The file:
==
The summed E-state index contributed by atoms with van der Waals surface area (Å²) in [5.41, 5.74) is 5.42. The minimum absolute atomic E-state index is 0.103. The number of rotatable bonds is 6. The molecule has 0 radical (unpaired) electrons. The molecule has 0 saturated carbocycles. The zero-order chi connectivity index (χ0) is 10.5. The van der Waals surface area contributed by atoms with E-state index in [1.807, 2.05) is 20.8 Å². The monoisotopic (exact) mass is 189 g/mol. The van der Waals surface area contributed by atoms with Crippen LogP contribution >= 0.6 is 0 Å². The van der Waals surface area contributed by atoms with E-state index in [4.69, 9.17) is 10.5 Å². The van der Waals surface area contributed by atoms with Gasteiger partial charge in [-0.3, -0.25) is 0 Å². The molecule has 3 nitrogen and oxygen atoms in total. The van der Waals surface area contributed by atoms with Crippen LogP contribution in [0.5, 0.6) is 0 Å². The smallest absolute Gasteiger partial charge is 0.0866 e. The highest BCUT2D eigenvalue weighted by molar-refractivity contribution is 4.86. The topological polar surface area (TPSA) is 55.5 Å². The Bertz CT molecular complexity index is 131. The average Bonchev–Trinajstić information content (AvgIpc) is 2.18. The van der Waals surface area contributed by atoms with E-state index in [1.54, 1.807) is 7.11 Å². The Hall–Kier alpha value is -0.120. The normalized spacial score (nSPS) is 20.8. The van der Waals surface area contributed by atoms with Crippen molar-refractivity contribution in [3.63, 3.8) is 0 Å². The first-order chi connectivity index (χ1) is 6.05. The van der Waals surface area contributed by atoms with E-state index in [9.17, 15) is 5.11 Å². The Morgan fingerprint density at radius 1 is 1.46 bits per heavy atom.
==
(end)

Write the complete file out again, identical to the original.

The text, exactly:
The summed E-state index contributed by atoms with van der Waals surface area (Å²) in [5.41, 5.74) is 5.42. The minimum absolute atomic E-state index is 0.103. The number of rotatable bonds is 6. The molecule has 0 radical (unpaired) electrons. The molecule has 0 saturated carbocycles. The zero-order chi connectivity index (χ0) is 10.5. The van der Waals surface area contributed by atoms with E-state index in [1.807, 2.05) is 20.8 Å². The monoisotopic (exact) mass is 189 g/mol. The van der Waals surface area contributed by atoms with Crippen LogP contribution >= 0.6 is 0 Å². The van der Waals surface area contributed by atoms with E-state index in [4.69, 9.17) is 10.5 Å². The van der Waals surface area contributed by atoms with Gasteiger partial charge in [-0.3, -0.25) is 0 Å². The molecule has 3 nitrogen and oxygen atoms in total. The van der Waals surface area contributed by atoms with Crippen LogP contribution in [0.5, 0.6) is 0 Å². The smallest absolute Gasteiger partial charge is 0.0866 e. The highest BCUT2D eigenvalue weighted by molar-refractivity contribution is 4.86. The topological polar surface area (TPSA) is 55.5 Å². The Bertz CT molecular complexity index is 131. The average Bonchev–Trinajstić information content (AvgIpc) is 2.18. The van der Waals surface area contributed by atoms with E-state index in [1.54, 1.807) is 7.11 Å². The Hall–Kier alpha value is -0.120. The normalized spacial score (nSPS) is 20.8. The van der Waals surface area contributed by atoms with Crippen molar-refractivity contribution in [3.63, 3.8) is 0 Å². The first-order chi connectivity index (χ1) is 6.05. The van der Waals surface area contributed by atoms with E-state index in [9.17, 15) is 5.11 Å². The Morgan fingerprint density at radius 1 is 1.46 bits per heavy atom.